Q. You are one of the early Brooklyn bands that received a lot of attention in the media. Why do you think that is? Your music isn’t exactly “accessible.”

Mary: I think we sort of seemed like a recession band before there was even a recession. We did things cheaply and by ourselves, and maybe that made us stand out.

Rob: That, and we enjoy playing and touring constantly, particularly very early on. For me I really felt were not accessible at all, to either the weirder bands, or the mainstream. I think it was important to us very early on to be very in the present and engaged in terms of how we were to people we would meet. I think we made a lot of friends with other like-minded bands, that were also doing a lot of the legwork themselves, especially on tour, in other cities. I think we were really into the idea of playing with really different types of bands as well.

Q. Do you miss the DIY/Todd P/Brooklyn scene? Or do you feel you’re still a part of it, or part of something new in L.A.?

Mary: We’ve always felt like our community is not limited to location. Bands travel so much that address often seems sort of irrelevant.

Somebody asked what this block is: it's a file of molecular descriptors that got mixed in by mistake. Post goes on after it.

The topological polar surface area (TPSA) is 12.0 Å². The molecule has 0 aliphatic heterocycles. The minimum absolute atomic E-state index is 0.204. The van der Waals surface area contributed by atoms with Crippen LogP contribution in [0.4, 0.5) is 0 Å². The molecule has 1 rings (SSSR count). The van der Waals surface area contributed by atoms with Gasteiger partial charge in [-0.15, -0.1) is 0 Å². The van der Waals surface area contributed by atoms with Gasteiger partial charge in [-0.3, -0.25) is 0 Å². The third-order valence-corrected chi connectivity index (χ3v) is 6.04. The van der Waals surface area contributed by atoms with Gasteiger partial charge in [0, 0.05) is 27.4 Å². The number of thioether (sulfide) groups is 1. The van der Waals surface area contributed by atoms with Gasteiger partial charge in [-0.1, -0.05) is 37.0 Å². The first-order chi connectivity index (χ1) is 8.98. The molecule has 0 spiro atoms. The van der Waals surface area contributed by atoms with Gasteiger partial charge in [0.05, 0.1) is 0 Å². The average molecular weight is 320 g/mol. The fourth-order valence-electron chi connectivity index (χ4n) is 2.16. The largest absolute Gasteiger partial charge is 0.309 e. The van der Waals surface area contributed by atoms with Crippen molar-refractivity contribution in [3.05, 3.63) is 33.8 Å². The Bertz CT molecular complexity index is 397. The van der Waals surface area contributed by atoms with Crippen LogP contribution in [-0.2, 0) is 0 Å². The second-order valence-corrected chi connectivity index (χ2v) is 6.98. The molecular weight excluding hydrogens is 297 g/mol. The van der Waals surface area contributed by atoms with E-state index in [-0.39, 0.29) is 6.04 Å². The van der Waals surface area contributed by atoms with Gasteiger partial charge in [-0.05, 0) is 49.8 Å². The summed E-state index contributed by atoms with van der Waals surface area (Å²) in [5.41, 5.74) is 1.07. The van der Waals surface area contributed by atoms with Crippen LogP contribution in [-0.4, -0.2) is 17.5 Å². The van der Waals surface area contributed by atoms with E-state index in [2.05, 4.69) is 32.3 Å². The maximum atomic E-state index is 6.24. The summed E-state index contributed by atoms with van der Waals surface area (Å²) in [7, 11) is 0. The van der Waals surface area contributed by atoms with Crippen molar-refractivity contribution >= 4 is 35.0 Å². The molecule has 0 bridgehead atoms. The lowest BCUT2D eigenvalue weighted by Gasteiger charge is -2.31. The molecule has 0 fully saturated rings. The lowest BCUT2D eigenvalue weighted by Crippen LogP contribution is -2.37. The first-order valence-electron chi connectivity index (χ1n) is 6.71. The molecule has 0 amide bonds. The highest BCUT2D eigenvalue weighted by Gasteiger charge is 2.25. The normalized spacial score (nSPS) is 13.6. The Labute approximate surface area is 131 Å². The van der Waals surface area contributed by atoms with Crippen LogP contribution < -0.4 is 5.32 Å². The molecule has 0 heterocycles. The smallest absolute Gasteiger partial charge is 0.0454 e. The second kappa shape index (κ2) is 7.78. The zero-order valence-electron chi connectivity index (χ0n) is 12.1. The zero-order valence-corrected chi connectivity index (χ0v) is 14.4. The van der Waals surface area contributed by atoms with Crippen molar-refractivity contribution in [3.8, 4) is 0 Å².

Rob: Todd is pretty much the best example on earth of doing it yourself under adverse conditions. Of course there are other people in other cities doing awesome things, but in NY it is so so so difficult to pull off what Todd has done. A place out here, like the Smell (which is of course amazing in it’s own right), is established and consistent, but you could never pull that off in a place like NY. So I do miss how constantly evolving the scene was in NY, primarily due to the fact that Todd was constantly having to change and evolve from location to location because of all the pressure coming from the fact that alcohol sales rule all in NY and ages shows in NY are viewed as the enemy by the city and most promoters. I do miss that spirit a lot. I don’t miss the whole “Brooklyn is the center of the universe” thing… But I think that was put on Brooklyn by outside forces.

Q. How do you write songs?

Mary: Lots of back-and-forth and workshopping ideas. We don’t really have a set method.

Rob: It has been pretty collage-like in the past. Sometimes it is like us just literally giving each other little pieces to work off of and respond to, and other times it comes from little collab jams. We lately have been trying different things with new songs so we don’t feel locked in to a process.

Q. What inspires you to make music?

Mary: Pretty much everything, I guess. As cheesy as it sounds, music and my family have been the two constants in my life, and I’m sure they always will be.